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Ontario Tech acknowledges the lands and people of the Mississaugas of Scugog Island First Nation.

We are thankful to be welcome on these lands in friendship. The lands we are situated on are covered by the Williams Treaties and are the traditional territory of the Mississaugas, a branch of the greater Anishinaabeg Nation, including Algonquin, Ojibway, Odawa and Pottawatomi. These lands remain home to many Indigenous nations and peoples.

We acknowledge this land out of respect for the Indigenous nations who have cared for Turtle Island, also called North America, from before the arrival of settler peoples until this day. Most importantly, we acknowledge that the history of these lands has been tainted by poor treatment and a lack of friendship with the First Nations who call them home.

This history is something we are all affected by because we are all treaty people in Canada. We all have a shared history to reflect on, and each of us is affected by this history in different ways. Our past defines our present, but if we move forward as friends and allies, then it does not have to define our future.

Learn more about Indigenous Education and Cultural Services

Mrs. Laura Formusa

Doctor of Laws, honoris causa

Ms. Laura Formusa is recognized for the extraordinary leadership and vision she brought to the great challenges within the energy sector, and for all she has done to champion and change the workplace for women and minorities.  

Ms. Formusa was President and Chief Executive Officer of Hydro One Inc. from 2007 to 2013. During her leadership, Hydro One accomplished some important projects to ensure Ontario’s electrical network will continues to meet the province’s energy needs. She oversaw the installation of 1.2-million smart meters across Ontario and their transition to time-of-use rates, so that individual households are able to monitor and conserve their own electrical consumption. Her team also tackled the complex challenge of connecting renewable energy projects to a power system that was not originally designed for it. As part of the province’s Green Energy program, Hydro One successfully added thousands of new megawatts of renewable energy to help sustain Ontario’s electricity grid.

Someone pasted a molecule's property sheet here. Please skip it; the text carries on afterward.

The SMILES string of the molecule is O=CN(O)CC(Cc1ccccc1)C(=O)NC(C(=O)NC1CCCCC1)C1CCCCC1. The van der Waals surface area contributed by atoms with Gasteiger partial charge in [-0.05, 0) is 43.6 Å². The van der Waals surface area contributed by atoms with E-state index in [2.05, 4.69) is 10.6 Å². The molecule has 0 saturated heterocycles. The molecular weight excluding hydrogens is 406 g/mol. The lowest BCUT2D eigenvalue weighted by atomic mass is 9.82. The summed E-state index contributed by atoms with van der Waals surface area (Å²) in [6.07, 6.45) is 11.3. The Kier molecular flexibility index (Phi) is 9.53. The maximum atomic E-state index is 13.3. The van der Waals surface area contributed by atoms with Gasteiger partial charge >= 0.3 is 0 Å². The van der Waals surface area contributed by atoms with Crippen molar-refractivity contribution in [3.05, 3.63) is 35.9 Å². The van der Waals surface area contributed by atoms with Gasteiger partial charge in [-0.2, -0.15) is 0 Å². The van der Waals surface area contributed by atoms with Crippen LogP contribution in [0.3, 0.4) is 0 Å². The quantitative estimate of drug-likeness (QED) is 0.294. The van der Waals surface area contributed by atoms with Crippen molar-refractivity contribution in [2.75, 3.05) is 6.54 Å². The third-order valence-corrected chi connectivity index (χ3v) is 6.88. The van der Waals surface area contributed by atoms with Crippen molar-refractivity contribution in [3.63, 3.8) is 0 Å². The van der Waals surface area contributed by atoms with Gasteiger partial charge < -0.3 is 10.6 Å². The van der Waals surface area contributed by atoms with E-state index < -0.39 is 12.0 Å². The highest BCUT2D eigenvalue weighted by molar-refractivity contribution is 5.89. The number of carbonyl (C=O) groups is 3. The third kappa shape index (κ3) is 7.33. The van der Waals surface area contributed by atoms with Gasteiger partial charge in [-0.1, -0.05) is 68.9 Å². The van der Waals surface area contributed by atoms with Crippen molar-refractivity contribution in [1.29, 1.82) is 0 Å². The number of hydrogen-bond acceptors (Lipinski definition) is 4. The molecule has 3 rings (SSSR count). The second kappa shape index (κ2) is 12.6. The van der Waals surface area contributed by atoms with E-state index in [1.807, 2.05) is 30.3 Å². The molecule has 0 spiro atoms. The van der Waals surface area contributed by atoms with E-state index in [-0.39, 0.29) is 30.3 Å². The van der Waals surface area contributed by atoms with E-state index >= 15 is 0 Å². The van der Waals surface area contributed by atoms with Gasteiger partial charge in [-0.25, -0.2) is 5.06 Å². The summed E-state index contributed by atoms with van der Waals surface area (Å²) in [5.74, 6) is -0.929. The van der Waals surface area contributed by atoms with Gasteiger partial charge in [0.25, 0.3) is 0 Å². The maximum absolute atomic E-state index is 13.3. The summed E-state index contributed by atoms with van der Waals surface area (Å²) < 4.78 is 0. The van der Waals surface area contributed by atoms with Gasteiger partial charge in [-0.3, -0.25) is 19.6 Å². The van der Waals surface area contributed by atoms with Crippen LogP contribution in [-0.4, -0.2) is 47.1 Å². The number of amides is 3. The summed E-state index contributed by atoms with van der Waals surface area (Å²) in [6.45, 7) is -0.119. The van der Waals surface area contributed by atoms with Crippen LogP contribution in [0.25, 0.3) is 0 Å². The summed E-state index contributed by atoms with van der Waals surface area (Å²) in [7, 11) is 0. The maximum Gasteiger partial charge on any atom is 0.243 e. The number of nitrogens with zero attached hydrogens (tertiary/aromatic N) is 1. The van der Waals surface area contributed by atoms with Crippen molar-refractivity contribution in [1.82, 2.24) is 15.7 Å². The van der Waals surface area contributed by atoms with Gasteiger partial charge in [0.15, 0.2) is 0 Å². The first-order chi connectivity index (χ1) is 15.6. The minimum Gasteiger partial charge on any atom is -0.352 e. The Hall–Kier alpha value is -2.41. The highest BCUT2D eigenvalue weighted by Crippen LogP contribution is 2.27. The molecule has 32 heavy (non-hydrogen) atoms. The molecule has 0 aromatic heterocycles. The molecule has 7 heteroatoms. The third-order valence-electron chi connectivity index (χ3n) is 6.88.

Ms. Formusa embarked on the Bruce to Milton Transmission Reinforcement Project, one of the largest transmission projects to be undertaken in North America. At the forefront of this complex project was the need to maintain the natural environment along the transmission corridor shared by more than 400 privately-owned properties, several First Nation and Métis communities, and some environmentally sensitive wetlands. Through the collective efforts of all stakeholders, Hydro One was able to enhance biodiversity along the corridor. Hydro One received the Sustainable Electricity Social Responsibility Award in 2010 from the Canadian Electricity Association.

She is a tireless advocate for diversity and has worked vigorously throughout her career to help minorities and women find equal opportunities in the workplace. Within her own company, she has implemented a highly successful management training and mentoring program that helps women advance in their careers within the energy sector. She was a founding member of the Women of Energy group. In 2011, she was named to Canada’s Most Powerful Women: Top 100 Hall of Fame, which recognizes women who are creating legacies, changing perspectives and altering the face of business.

Ms. Formusa received a Bachelor of Laws degree from Osgoode Hall Law School at York University in Toronto, Ontario and was admitted to the Law Society of Upper Canada in 1980. She then joined Ontario Hydro in 1980, and held progressively senior positions that led to her appointment as General Counsel of Hydro One in 2003.

She has served as a trustee to the Banting Research Foundation and as a director of the Canadian Electricity Association. She was also named a director of DHX Media Inc., a publicly listed company focusing on children and youth programming.